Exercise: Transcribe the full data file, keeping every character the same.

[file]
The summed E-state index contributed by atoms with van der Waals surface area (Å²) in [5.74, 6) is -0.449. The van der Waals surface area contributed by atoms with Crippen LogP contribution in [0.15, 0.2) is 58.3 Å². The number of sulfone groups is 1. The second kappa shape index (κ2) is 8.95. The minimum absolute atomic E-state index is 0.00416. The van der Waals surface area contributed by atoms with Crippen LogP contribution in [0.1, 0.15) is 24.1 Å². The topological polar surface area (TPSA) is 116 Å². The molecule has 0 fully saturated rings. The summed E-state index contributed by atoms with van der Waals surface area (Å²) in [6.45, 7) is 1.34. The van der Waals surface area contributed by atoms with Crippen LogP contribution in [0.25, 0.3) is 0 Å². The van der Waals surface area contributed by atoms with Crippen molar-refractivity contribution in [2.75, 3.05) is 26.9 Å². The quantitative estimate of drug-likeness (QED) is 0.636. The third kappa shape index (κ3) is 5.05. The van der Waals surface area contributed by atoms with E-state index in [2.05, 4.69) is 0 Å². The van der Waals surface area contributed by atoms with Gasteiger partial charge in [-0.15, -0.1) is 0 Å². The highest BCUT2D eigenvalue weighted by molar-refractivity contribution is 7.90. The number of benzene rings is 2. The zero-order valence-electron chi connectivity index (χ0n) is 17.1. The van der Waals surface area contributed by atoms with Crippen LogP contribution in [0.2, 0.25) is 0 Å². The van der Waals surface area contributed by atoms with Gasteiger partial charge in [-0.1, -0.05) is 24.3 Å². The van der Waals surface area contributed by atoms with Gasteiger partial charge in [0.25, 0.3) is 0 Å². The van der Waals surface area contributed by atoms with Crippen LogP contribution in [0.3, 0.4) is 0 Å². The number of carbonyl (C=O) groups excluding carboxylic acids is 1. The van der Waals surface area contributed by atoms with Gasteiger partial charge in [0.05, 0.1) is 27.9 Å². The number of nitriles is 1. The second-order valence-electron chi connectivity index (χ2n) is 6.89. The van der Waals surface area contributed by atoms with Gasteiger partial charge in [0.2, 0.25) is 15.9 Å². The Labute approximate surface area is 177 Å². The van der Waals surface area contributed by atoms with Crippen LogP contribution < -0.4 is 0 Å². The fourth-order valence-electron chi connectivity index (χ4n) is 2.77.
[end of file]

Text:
The summed E-state index contributed by atoms with van der Waals surface area (Å²) in [5.74, 6) is -0.449. The van der Waals surface area contributed by atoms with Crippen LogP contribution in [0.15, 0.2) is 58.3 Å². The number of sulfone groups is 1. The second kappa shape index (κ2) is 8.95. The minimum absolute atomic E-state index is 0.00416. The van der Waals surface area contributed by atoms with Crippen LogP contribution in [0.1, 0.15) is 24.1 Å². The topological polar surface area (TPSA) is 116 Å². The molecule has 0 fully saturated rings. The summed E-state index contributed by atoms with van der Waals surface area (Å²) in [6.45, 7) is 1.34. The van der Waals surface area contributed by atoms with Crippen LogP contribution in [0.25, 0.3) is 0 Å². The van der Waals surface area contributed by atoms with Crippen molar-refractivity contribution in [2.75, 3.05) is 26.9 Å². The quantitative estimate of drug-likeness (QED) is 0.636. The third kappa shape index (κ3) is 5.05. The van der Waals surface area contributed by atoms with E-state index in [2.05, 4.69) is 0 Å². The van der Waals surface area contributed by atoms with Gasteiger partial charge in [-0.15, -0.1) is 0 Å². The highest BCUT2D eigenvalue weighted by molar-refractivity contribution is 7.90. The number of benzene rings is 2. The zero-order valence-electron chi connectivity index (χ0n) is 17.1. The van der Waals surface area contributed by atoms with Crippen LogP contribution in [0.2, 0.25) is 0 Å². The van der Waals surface area contributed by atoms with Gasteiger partial charge in [-0.1, -0.05) is 24.3 Å². The van der Waals surface area contributed by atoms with Gasteiger partial charge in [0.25, 0.3) is 0 Å². The van der Waals surface area contributed by atoms with Crippen LogP contribution in [0.3, 0.4) is 0 Å². The number of carbonyl (C=O) groups excluding carboxylic acids is 1. The van der Waals surface area contributed by atoms with Gasteiger partial charge in [0.05, 0.1) is 27.9 Å². The number of nitriles is 1. The second-order valence-electron chi connectivity index (χ2n) is 6.89. The van der Waals surface area contributed by atoms with Gasteiger partial charge in [0.2, 0.25) is 15.9 Å². The Labute approximate surface area is 177 Å². The van der Waals surface area contributed by atoms with Crippen LogP contribution < -0.4 is 0 Å². The fourth-order valence-electron chi connectivity index (χ4n) is 2.77.